Poison Ivy, issues #1-10, written by G. Willow Wilson

Image ID: Half of a full page panel of Poison Ivy through the lens of hallucinogenic mushroom spores. There is a a rainbow swirl behind her, her hair is floating up and he  body is covered in plants. A distorted text bubble reads, "Welcome to the sixth mass extinction, boys." The Snapchat captions reads, "Queen" followed  by the heart eyes emoji. End ID.

Poison Ivy is struggling to resist a deadly strain of spores she consumed to enhance her waning powers after her fall from extreme heights of power as Queen Ivy. The first few issues feel very classically “Poison Ivy wants to eradicate humanity for the devastation that we have wrecked upon the environment,” but it is rapidly revealed to be a more complex situation and not only because Ivy seems to be being haunted by her mentor/creator.

Image ID: A single panel shot of Ivy's head in profile. She is lying on her back on the floor and a single tear is tracking down the side of her face. Her speech bubbles read, "I keep making the same mistakes, Jason. Because it's impossible to watch what's happening to the planet and not be furious. And then punish whoever is convenient instead of whoever is responsible." The Snapchat caption reads, "This comic is a shockingly cathartic meditation on climate grief." End ID.

Ivy is grappling with what seems to be her own impending death and powerlessness while using her toxic spore to leave a trail of death and destruction in her wake, except it doesn’t spread the way she expects and she keeps running into people who she ends up caring about. Her initial desire to purge humanity eventually turns into something else as she gets her own personal catharsis and comes to the realization that she isn’t as powerless as she assumed and maybe it isn’t necessary to wipe out all humanity.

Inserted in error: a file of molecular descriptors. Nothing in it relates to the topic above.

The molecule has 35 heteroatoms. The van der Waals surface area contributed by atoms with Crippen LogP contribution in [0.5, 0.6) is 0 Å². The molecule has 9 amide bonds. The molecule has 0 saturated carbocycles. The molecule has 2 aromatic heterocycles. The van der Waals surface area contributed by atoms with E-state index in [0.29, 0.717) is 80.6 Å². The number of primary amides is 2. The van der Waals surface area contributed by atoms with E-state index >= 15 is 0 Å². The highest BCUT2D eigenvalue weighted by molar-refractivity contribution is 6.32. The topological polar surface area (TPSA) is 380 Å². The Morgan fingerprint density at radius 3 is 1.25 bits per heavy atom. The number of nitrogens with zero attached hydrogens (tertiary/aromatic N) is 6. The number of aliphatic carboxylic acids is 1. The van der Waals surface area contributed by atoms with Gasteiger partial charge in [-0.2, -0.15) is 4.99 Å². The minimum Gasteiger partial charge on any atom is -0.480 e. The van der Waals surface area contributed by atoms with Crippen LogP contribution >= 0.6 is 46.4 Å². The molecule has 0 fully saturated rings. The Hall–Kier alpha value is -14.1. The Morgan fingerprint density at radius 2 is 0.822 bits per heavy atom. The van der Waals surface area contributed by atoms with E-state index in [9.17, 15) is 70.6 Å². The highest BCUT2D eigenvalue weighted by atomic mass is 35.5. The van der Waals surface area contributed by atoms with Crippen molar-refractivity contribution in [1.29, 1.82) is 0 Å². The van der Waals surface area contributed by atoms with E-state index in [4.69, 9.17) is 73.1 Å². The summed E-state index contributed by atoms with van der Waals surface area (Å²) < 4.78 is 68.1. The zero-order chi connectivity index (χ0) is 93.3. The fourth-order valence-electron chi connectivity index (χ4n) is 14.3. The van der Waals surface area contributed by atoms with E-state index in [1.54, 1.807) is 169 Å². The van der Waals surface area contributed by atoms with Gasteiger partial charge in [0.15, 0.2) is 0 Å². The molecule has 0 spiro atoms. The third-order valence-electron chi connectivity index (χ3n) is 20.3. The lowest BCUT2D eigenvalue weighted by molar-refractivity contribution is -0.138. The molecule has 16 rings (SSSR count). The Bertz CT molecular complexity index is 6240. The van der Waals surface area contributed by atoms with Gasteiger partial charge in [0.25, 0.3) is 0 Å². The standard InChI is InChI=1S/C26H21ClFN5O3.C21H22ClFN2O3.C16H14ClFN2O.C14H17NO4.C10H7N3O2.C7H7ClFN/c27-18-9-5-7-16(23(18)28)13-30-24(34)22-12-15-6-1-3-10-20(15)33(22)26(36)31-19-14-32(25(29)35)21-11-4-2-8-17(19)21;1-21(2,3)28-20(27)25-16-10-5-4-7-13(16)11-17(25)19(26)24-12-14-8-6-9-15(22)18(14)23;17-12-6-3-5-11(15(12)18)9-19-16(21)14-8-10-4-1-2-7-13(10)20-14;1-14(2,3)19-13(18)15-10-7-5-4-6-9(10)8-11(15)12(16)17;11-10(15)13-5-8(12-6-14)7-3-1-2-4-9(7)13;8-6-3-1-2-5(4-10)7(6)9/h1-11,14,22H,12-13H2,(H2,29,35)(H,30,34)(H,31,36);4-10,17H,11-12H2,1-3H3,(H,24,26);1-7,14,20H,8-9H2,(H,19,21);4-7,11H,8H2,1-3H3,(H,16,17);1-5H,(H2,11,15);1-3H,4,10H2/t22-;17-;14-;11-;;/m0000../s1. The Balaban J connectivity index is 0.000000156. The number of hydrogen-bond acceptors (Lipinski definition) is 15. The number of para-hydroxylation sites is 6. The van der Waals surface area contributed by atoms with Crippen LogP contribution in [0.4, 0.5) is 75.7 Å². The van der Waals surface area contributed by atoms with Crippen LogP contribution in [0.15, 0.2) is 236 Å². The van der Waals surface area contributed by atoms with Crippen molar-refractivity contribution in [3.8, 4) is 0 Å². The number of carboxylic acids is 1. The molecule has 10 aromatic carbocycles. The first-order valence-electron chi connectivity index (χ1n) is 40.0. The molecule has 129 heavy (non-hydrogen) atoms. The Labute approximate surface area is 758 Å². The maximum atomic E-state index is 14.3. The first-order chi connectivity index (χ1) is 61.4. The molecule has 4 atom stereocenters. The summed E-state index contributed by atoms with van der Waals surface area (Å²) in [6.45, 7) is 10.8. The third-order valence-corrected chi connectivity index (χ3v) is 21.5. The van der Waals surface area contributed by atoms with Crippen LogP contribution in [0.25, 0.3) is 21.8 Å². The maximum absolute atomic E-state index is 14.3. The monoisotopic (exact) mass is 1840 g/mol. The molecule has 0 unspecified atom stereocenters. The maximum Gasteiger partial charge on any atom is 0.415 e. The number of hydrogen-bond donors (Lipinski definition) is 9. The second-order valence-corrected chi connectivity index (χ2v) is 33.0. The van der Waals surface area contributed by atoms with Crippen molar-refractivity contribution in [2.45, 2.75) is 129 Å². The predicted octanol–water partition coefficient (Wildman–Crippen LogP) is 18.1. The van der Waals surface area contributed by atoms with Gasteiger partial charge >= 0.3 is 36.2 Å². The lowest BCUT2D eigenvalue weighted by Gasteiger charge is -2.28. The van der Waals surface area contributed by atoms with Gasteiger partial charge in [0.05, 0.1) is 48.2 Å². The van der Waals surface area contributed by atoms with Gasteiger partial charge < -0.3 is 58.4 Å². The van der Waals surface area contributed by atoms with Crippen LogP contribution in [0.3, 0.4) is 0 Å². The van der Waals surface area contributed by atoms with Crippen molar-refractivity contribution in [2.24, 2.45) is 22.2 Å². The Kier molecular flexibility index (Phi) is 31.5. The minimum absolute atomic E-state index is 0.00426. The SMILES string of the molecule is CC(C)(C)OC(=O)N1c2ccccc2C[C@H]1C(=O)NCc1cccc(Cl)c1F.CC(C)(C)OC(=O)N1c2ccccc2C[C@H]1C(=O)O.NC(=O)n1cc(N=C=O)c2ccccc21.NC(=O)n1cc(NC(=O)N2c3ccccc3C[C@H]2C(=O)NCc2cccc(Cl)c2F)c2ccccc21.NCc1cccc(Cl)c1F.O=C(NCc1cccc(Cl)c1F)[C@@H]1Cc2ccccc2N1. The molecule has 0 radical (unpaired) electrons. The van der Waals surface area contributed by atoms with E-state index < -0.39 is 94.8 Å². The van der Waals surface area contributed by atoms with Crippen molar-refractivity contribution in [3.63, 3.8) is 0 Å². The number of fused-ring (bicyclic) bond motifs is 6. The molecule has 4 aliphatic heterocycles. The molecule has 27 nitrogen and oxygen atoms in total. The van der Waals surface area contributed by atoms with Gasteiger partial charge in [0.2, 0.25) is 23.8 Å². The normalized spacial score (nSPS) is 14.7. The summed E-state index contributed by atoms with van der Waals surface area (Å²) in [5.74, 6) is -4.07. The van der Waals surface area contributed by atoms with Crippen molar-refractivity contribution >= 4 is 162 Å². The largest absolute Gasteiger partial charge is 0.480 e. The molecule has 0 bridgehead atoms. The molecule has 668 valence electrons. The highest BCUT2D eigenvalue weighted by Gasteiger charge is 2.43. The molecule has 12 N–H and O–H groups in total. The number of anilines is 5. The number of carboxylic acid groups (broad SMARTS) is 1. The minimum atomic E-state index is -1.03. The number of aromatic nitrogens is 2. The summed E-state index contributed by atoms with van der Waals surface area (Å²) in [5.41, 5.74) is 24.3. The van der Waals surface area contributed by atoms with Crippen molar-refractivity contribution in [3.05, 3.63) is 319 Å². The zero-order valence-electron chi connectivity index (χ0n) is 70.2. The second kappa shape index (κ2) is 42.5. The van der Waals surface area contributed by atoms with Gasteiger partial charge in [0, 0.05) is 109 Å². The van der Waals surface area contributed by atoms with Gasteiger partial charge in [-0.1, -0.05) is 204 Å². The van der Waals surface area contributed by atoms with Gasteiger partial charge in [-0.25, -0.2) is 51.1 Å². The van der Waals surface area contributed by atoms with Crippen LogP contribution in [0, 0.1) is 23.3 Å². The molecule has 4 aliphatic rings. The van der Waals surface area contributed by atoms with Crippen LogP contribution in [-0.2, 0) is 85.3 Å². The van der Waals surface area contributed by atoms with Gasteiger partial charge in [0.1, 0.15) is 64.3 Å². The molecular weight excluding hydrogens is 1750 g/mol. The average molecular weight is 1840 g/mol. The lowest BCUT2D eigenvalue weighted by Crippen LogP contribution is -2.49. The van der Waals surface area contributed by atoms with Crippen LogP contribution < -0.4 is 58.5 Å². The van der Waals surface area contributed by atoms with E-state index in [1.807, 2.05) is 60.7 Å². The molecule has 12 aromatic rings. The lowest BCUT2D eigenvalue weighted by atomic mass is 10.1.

It ends up being a very poignant meditation on climate grief from someone who is deeply connected to nature. Ivy transitions from a hopeless mindset that there is nothing humans can do to save the planet except die to finding hope and regeneration in the ability to do smaller scale things that are within her power, like bringing down someone whose business is polluting local crops. Yes, it’s fiction, but I found my own catharsis in reading it, especially coming on the back of my own climate anxieties brought on by an unsettlingly warm winter.

Image ID: Harley Quinn standing in a doorway in a matching red and black crop top and leggings and leather jacket. Her hair is in  blue and pink pigtails that go down past her butt. Her speech bubble reads, "...I got your letters." The Snapchat caption reads, "Fuck that's a great look." End ID.

In addition to her physical struggles with the toxic spores, part of Ivy’s feeling of powerlessness comes from being stripped of the powers associated with her time as Queen Ivy. This event precedes the events of this series, but you are given enough details to get a decent understanding of what happened, including the fact that Harley had something to do with it and this resulted in a falling out.

Fear not, however, there’s a HarlIvy reunion in issue nine and the first six issues are narrated via letters that Ivy has written to Harley. There’s also an incredible amount of other lesbian goings on, including a lesbian orgy in issue 10 in the midst of fake medicine/bullshit environmentalism health and wellness retreat that seems a bit like a parody of Gwennyth Paltrow’s fake medicine/lifestyle brand Goop.

All told, the 2022 “Poison Ivy is a really great series and I would highly recommend heading to your local comic shop to add it to your pull list. Though, as a warning, if you are sensitive to things like parasitic fungus or plant-based body horror, I would recommend proceeding with caution. I do not know when a trade might be coming, but this is my go to site to pick up back issues of comics.

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